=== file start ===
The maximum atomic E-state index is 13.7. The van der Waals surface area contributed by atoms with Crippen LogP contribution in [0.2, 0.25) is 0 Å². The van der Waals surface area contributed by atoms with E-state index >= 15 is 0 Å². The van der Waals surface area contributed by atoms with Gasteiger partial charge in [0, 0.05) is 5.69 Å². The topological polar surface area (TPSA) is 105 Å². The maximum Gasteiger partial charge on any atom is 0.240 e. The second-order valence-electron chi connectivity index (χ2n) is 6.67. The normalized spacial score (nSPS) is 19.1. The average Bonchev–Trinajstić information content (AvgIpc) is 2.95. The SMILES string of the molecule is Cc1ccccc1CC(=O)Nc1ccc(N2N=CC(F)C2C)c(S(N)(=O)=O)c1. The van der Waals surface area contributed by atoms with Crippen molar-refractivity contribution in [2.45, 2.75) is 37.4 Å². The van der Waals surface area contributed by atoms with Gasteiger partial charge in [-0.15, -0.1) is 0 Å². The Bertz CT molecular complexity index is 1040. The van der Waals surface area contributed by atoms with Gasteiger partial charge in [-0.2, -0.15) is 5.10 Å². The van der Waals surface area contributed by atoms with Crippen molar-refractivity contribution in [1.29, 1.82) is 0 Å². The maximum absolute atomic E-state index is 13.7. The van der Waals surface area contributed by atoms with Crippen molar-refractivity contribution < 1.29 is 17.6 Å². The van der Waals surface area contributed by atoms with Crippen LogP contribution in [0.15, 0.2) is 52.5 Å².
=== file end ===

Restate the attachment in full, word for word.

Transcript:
The maximum atomic E-state index is 13.7. The van der Waals surface area contributed by atoms with Crippen LogP contribution in [0.2, 0.25) is 0 Å². The van der Waals surface area contributed by atoms with E-state index >= 15 is 0 Å². The van der Waals surface area contributed by atoms with Gasteiger partial charge in [0, 0.05) is 5.69 Å². The topological polar surface area (TPSA) is 105 Å². The maximum Gasteiger partial charge on any atom is 0.240 e. The second-order valence-electron chi connectivity index (χ2n) is 6.67. The normalized spacial score (nSPS) is 19.1. The average Bonchev–Trinajstić information content (AvgIpc) is 2.95. The SMILES string of the molecule is Cc1ccccc1CC(=O)Nc1ccc(N2N=CC(F)C2C)c(S(N)(=O)=O)c1. The van der Waals surface area contributed by atoms with Crippen molar-refractivity contribution in [2.45, 2.75) is 37.4 Å². The van der Waals surface area contributed by atoms with Gasteiger partial charge in [-0.15, -0.1) is 0 Å². The Bertz CT molecular complexity index is 1040. The van der Waals surface area contributed by atoms with Gasteiger partial charge in [-0.2, -0.15) is 5.10 Å². The van der Waals surface area contributed by atoms with Crippen molar-refractivity contribution in [1.29, 1.82) is 0 Å². The maximum absolute atomic E-state index is 13.7. The van der Waals surface area contributed by atoms with Crippen molar-refractivity contribution < 1.29 is 17.6 Å². The van der Waals surface area contributed by atoms with Crippen LogP contribution in [0.15, 0.2) is 52.5 Å².